Accusations against York County Attorney go public
County attorney’s staff releases statement
By Steve Moseley
Published: Tuesday, September 6, 2011 8:35 PM CDT
YORK — Turmoil swirling around York County Attorney Bill Sutter heated up markedly Tuesday afternoon.
During the county commissioners’ meeting, Chairman Kurt Bulgrin read every word of a single-spaced, five-page statement into the public record listing a multitude of accusations about Sutter’s performance, behavior and management style.
The document is signed by Deputy County Attorney Candace Dick as well as Jamie Martell and Crystal Vavra of the office staff.
Sutter’s staff earlier brought their concerns to the county commissioners, who then conducted their own investigation of the allegations. That led to an executive session with Sutter on Wednesday, Aug. 25.
After presenting him with their findings that morning the board asked Sutter to voluntarily resign. He declined to do so and an affidavit was filed the next day by Commissioner Pat Bredenkamp to initiate a recall petition drive.
The commissioners have made it clear that while they asked for Sutter’s resignation as a board, the recall is being undertaken individually, not as the sitting board.
In a statement releasing the list of accusations to the general media late Tuesday afternoon, Bulgrin said it was read into the record “at the York County Commissioners meeting by myself at the request of employees of the York County Attorney’s Office.
Initially the board was hesitant to disclose which employees brought forward the concerns of Mr. Sutter’s mismanagement of the County Attorney’s office and his inappropriate and unprofessional behavior so we could protect them from retaliation by Mr. Sutter.
However, they felt the public needed to know what was taking place in Mr. Sutter’s office. It took a tremendous amount of courage by these individuals to come to the board with these concerns, and even more courage to speak out at this time.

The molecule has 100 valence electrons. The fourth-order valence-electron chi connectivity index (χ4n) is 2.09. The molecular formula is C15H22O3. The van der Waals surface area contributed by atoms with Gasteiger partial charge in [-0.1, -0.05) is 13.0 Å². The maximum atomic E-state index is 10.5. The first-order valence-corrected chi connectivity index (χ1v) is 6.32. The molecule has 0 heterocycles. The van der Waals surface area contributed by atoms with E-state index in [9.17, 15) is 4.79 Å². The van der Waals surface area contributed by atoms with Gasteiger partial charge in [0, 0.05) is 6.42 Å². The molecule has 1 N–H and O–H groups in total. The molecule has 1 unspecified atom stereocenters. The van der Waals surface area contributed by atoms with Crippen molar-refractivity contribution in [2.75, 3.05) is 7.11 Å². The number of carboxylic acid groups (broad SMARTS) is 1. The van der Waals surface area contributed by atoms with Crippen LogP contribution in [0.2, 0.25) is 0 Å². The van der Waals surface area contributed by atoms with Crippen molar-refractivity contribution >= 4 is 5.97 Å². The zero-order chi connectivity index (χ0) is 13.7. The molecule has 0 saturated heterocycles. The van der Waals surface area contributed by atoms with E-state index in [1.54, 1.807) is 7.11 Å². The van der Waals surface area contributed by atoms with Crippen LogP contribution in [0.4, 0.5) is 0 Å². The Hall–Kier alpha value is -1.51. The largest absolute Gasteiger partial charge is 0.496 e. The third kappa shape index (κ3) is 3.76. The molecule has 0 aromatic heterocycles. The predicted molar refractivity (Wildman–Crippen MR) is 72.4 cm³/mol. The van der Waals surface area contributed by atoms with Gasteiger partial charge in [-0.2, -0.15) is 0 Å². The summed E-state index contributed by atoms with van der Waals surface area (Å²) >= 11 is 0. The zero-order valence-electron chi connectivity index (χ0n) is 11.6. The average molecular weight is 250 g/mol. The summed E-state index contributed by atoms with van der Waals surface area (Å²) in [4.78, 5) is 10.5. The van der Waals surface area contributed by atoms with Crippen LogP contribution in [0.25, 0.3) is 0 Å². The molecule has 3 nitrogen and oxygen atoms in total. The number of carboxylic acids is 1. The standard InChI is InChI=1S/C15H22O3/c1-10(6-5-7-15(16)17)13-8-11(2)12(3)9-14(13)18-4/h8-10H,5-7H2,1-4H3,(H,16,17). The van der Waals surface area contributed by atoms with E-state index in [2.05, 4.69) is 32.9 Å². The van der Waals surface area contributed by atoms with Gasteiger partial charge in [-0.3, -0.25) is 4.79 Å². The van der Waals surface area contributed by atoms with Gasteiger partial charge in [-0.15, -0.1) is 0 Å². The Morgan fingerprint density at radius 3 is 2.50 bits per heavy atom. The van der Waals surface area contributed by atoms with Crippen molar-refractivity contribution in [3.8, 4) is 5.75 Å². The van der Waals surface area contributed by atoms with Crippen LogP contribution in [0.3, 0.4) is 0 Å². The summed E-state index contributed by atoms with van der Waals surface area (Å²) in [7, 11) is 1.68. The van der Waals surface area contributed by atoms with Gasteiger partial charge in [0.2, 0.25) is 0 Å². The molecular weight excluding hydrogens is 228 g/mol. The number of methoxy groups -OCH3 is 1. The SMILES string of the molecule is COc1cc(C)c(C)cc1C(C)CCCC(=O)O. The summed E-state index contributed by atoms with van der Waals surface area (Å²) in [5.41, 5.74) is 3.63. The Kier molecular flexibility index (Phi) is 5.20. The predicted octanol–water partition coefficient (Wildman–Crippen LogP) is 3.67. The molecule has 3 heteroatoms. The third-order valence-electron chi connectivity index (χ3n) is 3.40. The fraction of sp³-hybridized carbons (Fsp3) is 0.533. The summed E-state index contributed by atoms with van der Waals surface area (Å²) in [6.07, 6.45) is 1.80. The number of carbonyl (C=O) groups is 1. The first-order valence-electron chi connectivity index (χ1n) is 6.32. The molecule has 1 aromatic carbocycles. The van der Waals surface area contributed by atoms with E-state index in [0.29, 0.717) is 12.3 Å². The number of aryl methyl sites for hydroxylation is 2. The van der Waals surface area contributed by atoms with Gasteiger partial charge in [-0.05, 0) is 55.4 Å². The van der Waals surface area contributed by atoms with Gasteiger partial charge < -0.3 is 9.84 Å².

The citizens of York County are very fortunate to have employees like this who will step forward and do the right thing for the county.”
Details of what is required in the recall petition process have been reported on two previous occasions by the News-Times. If adequate signatures are obtained a recall special election in November is likely.
Sutter was in court at midafternoon and unable to offer his comment in response. The county attorney is invited to offer his own statement for publication in Thursday’s paper.
The accusations against Sutter are printed in their entirely below, exactly as presented to the commissioners and as read by Bulgrin Tuesday afternoon, with the exception that expletives have been deleted:
Dear York County Board of Commissioners:
Over the last thirteen (13) months the undersigned individuals have witnessed behavior by William Sutter that has led us to speak out publicly about the concerns we have. We have tried to perform our jobs to the best of our abilities in spite of the conditions in the office and Mr. Sutter’s behavior.
We have also each discussed with him our concerns about his behavior and his failure to perform the duties of his job, but he has refused to respond and has told us that we need to get used to it, he’s an elected official, and we better figure out who we’re working for.